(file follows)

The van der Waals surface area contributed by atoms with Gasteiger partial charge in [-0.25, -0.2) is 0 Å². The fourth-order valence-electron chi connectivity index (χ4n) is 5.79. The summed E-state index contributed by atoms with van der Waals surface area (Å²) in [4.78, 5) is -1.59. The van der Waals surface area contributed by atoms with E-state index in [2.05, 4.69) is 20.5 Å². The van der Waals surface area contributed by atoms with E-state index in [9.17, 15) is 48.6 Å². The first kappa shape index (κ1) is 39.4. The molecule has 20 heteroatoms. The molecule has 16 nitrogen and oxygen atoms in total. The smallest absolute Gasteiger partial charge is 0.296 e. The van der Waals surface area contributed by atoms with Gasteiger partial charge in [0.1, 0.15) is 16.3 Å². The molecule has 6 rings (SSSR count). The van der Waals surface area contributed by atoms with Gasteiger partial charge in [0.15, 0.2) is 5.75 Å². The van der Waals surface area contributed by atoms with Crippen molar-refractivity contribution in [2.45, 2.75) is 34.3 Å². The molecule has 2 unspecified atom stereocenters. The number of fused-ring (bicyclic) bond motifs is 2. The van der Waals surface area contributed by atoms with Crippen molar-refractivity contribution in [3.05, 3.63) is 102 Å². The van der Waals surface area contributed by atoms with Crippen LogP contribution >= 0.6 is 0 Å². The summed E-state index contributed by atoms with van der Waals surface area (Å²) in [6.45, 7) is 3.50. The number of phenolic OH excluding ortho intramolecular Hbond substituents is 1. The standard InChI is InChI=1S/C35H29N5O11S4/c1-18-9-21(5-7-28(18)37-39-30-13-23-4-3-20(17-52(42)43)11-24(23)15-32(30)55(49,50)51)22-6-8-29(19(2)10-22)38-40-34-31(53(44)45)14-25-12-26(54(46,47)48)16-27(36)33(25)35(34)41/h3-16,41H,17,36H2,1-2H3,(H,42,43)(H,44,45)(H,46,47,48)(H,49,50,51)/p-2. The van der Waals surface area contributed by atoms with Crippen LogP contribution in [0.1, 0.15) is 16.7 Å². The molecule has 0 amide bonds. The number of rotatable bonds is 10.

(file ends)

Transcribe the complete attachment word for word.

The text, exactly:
The van der Waals surface area contributed by atoms with Gasteiger partial charge in [-0.25, -0.2) is 0 Å². The fourth-order valence-electron chi connectivity index (χ4n) is 5.79. The summed E-state index contributed by atoms with van der Waals surface area (Å²) in [4.78, 5) is -1.59. The van der Waals surface area contributed by atoms with E-state index in [2.05, 4.69) is 20.5 Å². The van der Waals surface area contributed by atoms with E-state index in [9.17, 15) is 48.6 Å². The first kappa shape index (κ1) is 39.4. The molecule has 20 heteroatoms. The molecule has 16 nitrogen and oxygen atoms in total. The smallest absolute Gasteiger partial charge is 0.296 e. The van der Waals surface area contributed by atoms with Gasteiger partial charge in [0.1, 0.15) is 16.3 Å². The molecule has 6 rings (SSSR count). The van der Waals surface area contributed by atoms with Gasteiger partial charge in [0.15, 0.2) is 5.75 Å². The van der Waals surface area contributed by atoms with Crippen molar-refractivity contribution in [2.45, 2.75) is 34.3 Å². The molecule has 2 unspecified atom stereocenters. The number of fused-ring (bicyclic) bond motifs is 2. The van der Waals surface area contributed by atoms with Crippen molar-refractivity contribution in [3.05, 3.63) is 102 Å². The van der Waals surface area contributed by atoms with Crippen LogP contribution >= 0.6 is 0 Å². The summed E-state index contributed by atoms with van der Waals surface area (Å²) in [6.45, 7) is 3.50. The number of phenolic OH excluding ortho intramolecular Hbond substituents is 1. The standard InChI is InChI=1S/C35H29N5O11S4/c1-18-9-21(5-7-28(18)37-39-30-13-23-4-3-20(17-52(42)43)11-24(23)15-32(30)55(49,50)51)22-6-8-29(19(2)10-22)38-40-34-31(53(44)45)14-25-12-26(54(46,47)48)16-27(36)33(25)35(34)41/h3-16,41H,17,36H2,1-2H3,(H,42,43)(H,44,45)(H,46,47,48)(H,49,50,51)/p-2. The van der Waals surface area contributed by atoms with Crippen LogP contribution in [0.1, 0.15) is 16.7 Å². The molecule has 0 amide bonds. The number of rotatable bonds is 10.